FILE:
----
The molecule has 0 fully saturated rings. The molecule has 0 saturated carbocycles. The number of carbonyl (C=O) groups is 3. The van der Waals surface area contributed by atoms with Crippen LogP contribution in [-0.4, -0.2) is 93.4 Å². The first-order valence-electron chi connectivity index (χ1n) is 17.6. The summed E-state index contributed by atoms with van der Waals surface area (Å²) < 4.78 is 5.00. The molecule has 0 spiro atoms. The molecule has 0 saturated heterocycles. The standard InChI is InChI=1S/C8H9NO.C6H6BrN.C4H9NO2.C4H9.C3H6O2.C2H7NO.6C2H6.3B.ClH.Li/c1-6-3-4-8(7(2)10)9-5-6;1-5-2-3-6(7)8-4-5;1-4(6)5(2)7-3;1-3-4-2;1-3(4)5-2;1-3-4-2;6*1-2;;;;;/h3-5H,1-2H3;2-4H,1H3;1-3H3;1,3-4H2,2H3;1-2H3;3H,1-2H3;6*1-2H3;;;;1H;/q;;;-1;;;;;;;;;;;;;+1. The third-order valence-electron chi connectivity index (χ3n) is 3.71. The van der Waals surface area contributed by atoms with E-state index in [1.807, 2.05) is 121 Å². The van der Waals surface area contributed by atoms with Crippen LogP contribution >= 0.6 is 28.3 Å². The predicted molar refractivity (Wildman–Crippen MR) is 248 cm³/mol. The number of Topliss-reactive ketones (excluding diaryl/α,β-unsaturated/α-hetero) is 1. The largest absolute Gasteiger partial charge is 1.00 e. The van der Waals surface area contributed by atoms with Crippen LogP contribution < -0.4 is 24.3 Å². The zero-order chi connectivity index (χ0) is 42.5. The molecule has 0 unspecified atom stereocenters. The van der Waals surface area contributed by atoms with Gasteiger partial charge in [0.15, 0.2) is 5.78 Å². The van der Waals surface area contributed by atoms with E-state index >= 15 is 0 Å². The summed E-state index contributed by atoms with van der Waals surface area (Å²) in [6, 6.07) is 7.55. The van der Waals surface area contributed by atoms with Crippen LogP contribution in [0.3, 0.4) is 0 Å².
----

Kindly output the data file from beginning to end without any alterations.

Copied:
The molecule has 0 fully saturated rings. The molecule has 0 saturated carbocycles. The number of carbonyl (C=O) groups is 3. The van der Waals surface area contributed by atoms with Crippen LogP contribution in [-0.4, -0.2) is 93.4 Å². The first-order valence-electron chi connectivity index (χ1n) is 17.6. The summed E-state index contributed by atoms with van der Waals surface area (Å²) < 4.78 is 5.00. The molecule has 0 spiro atoms. The molecule has 0 saturated heterocycles. The standard InChI is InChI=1S/C8H9NO.C6H6BrN.C4H9NO2.C4H9.C3H6O2.C2H7NO.6C2H6.3B.ClH.Li/c1-6-3-4-8(7(2)10)9-5-6;1-5-2-3-6(7)8-4-5;1-4(6)5(2)7-3;1-3-4-2;1-3(4)5-2;1-3-4-2;6*1-2;;;;;/h3-5H,1-2H3;2-4H,1H3;1-3H3;1,3-4H2,2H3;1-2H3;3H,1-2H3;6*1-2H3;;;;1H;/q;;;-1;;;;;;;;;;;;;+1. The third-order valence-electron chi connectivity index (χ3n) is 3.71. The van der Waals surface area contributed by atoms with E-state index in [1.807, 2.05) is 121 Å². The van der Waals surface area contributed by atoms with Crippen LogP contribution >= 0.6 is 28.3 Å². The predicted molar refractivity (Wildman–Crippen MR) is 248 cm³/mol. The number of Topliss-reactive ketones (excluding diaryl/α,β-unsaturated/α-hetero) is 1. The largest absolute Gasteiger partial charge is 1.00 e. The van der Waals surface area contributed by atoms with Crippen LogP contribution < -0.4 is 24.3 Å². The zero-order chi connectivity index (χ0) is 42.5. The molecule has 0 unspecified atom stereocenters. The van der Waals surface area contributed by atoms with Gasteiger partial charge in [0.15, 0.2) is 5.78 Å². The van der Waals surface area contributed by atoms with E-state index >= 15 is 0 Å². The summed E-state index contributed by atoms with van der Waals surface area (Å²) in [6, 6.07) is 7.55. The van der Waals surface area contributed by atoms with Crippen LogP contribution in [0.3, 0.4) is 0 Å².